I find myself deeply indebted to social media for an education that would paralyze me into silence…if I were more empathetic and politically correct. This morning, I read yet another “10 Things You Should Never Say to…” article, and something snapped. I took a little Google tour, searching on “things never to say” (an enlightening journey). I stopped at 20 pages of articles but could have trolled the internet for hours to learn what not to say to your fishing partner, your co-workers, vegetarians, a grieving spouse, a gay person, an American, a Chicano, a dog owner, flight attendants, a redhead, someone you are breaking up with, a transgender person, people with curly hair (really?)…and my personal catch-all favorite: “Ten Things Never to Say to Other People. Period.” The overwhelming majority of the articles relate to moms of all shapes and sizes and stages: expectant moms, working moms, stay at home moms, single moms, parents of special needs children, parents of triplets, moms of boys, Filipino parents, new moms over 40, new moms under 25, stressed-out parents.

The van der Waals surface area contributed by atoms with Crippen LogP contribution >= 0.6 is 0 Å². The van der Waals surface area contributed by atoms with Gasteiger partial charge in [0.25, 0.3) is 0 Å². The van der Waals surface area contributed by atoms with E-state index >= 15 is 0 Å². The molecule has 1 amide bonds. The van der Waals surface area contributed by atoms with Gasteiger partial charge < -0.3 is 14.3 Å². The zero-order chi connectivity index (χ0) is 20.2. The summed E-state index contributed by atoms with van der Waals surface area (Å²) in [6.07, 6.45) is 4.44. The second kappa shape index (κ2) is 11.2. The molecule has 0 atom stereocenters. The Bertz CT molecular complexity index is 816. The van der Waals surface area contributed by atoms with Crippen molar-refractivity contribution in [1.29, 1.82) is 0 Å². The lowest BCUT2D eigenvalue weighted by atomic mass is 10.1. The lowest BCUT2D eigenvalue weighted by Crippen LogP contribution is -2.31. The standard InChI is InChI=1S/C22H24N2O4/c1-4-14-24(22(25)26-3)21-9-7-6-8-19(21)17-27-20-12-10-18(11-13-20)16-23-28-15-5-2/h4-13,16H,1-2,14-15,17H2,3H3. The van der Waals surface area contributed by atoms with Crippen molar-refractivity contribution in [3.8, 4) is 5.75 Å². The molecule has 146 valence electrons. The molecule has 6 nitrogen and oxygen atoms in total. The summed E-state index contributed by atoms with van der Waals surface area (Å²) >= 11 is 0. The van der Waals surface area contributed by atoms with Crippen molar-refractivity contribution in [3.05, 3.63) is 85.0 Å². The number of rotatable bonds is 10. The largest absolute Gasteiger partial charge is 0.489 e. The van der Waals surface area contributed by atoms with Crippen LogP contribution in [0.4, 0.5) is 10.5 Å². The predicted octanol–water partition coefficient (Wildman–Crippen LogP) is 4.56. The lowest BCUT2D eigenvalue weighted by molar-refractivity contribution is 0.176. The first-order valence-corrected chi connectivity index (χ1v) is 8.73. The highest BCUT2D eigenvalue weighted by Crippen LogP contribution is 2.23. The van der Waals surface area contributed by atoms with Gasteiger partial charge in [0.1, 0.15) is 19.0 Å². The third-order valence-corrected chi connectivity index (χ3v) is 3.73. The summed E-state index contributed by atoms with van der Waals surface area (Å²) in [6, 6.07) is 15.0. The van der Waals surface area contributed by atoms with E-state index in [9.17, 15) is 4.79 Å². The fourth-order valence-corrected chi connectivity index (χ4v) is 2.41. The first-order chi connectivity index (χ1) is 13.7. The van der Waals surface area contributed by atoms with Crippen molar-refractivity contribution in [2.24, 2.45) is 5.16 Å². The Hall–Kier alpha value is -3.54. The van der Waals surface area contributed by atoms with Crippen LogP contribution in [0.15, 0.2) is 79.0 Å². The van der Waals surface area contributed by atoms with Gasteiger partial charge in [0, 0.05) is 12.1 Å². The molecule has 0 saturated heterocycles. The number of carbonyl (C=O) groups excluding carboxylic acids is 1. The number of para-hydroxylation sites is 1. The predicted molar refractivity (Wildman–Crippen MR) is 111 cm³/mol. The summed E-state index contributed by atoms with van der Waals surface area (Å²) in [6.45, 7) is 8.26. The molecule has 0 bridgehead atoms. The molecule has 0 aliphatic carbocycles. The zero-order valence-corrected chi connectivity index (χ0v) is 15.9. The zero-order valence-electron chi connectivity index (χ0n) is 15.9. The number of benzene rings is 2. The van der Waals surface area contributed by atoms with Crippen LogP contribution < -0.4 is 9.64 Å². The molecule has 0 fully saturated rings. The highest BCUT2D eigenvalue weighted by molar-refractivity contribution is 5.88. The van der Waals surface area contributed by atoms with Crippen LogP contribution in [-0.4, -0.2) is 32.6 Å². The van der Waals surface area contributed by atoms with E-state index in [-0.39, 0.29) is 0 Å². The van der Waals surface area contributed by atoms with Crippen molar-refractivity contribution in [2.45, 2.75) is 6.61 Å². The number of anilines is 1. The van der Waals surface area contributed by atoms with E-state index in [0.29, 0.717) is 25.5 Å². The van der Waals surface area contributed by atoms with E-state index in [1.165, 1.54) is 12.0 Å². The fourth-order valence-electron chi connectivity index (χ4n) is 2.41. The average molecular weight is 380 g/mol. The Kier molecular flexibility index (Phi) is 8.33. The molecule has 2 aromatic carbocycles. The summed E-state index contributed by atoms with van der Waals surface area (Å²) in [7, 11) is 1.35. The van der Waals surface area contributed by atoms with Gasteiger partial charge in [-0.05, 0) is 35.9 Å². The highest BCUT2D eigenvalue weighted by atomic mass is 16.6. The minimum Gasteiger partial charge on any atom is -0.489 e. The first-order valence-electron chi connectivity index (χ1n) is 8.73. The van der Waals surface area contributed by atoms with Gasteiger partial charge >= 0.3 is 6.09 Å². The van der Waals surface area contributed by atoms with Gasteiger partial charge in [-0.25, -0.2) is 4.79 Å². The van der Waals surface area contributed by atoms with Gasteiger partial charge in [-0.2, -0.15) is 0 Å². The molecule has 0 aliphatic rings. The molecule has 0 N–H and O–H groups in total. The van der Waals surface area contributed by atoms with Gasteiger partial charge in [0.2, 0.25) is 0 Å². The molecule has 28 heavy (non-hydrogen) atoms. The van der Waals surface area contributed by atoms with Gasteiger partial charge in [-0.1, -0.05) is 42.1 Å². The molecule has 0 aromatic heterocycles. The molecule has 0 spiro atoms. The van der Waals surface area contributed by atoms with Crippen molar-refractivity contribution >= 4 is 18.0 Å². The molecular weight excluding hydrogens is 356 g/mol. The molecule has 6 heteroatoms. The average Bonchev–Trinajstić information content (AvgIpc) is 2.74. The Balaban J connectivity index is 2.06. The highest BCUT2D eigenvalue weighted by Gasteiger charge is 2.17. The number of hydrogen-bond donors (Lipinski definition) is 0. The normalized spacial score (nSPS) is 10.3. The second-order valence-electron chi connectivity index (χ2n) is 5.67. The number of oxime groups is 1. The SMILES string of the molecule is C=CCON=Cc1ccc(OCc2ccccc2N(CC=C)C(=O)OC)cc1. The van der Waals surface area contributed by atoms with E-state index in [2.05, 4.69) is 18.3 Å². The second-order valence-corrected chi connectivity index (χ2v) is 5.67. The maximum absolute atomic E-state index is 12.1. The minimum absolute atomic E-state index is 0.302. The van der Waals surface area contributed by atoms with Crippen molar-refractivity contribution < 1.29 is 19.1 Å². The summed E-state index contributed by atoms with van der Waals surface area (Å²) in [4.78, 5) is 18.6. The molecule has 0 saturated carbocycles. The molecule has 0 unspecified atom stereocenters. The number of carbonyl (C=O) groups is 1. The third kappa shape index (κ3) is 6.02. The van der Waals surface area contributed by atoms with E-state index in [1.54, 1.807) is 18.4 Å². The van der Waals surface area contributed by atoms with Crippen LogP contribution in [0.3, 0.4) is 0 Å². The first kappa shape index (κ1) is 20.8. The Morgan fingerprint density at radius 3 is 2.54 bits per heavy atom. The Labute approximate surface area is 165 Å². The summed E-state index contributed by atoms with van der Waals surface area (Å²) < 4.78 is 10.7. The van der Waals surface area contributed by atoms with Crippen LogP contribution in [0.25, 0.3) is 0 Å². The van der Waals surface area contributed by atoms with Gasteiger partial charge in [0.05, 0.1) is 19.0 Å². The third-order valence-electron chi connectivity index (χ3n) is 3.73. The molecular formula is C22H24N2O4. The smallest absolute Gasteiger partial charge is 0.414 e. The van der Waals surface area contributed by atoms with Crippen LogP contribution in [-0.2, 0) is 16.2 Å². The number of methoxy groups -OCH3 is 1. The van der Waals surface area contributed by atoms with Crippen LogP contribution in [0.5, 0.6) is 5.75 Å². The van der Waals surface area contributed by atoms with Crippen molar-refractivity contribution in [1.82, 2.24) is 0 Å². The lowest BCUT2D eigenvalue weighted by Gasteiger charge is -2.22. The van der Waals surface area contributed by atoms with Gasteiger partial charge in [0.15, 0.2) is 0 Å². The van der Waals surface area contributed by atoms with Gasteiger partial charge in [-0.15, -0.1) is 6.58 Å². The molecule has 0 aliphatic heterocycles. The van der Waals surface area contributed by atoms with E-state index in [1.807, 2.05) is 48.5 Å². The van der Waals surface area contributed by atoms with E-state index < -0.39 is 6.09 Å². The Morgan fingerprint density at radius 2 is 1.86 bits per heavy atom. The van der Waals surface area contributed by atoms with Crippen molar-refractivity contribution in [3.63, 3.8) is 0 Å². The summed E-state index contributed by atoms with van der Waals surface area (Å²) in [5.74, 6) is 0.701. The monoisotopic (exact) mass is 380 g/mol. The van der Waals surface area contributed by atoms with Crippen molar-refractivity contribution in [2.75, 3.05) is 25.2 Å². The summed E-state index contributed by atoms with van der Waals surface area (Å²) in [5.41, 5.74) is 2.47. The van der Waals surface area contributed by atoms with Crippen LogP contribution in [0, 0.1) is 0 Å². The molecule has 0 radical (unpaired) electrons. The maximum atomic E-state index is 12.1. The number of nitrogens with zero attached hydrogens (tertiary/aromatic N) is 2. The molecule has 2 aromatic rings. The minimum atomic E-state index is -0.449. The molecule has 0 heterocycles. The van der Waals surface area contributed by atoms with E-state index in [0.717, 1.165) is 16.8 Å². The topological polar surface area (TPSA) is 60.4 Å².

Having been a pregnant woman, a grieving spouse, a working mom, a stay at home mom, and a hundred other “someones,” I thought I should probably take a look at some of the utterances that any thinking person should have known never to say to me at that particular period of my life.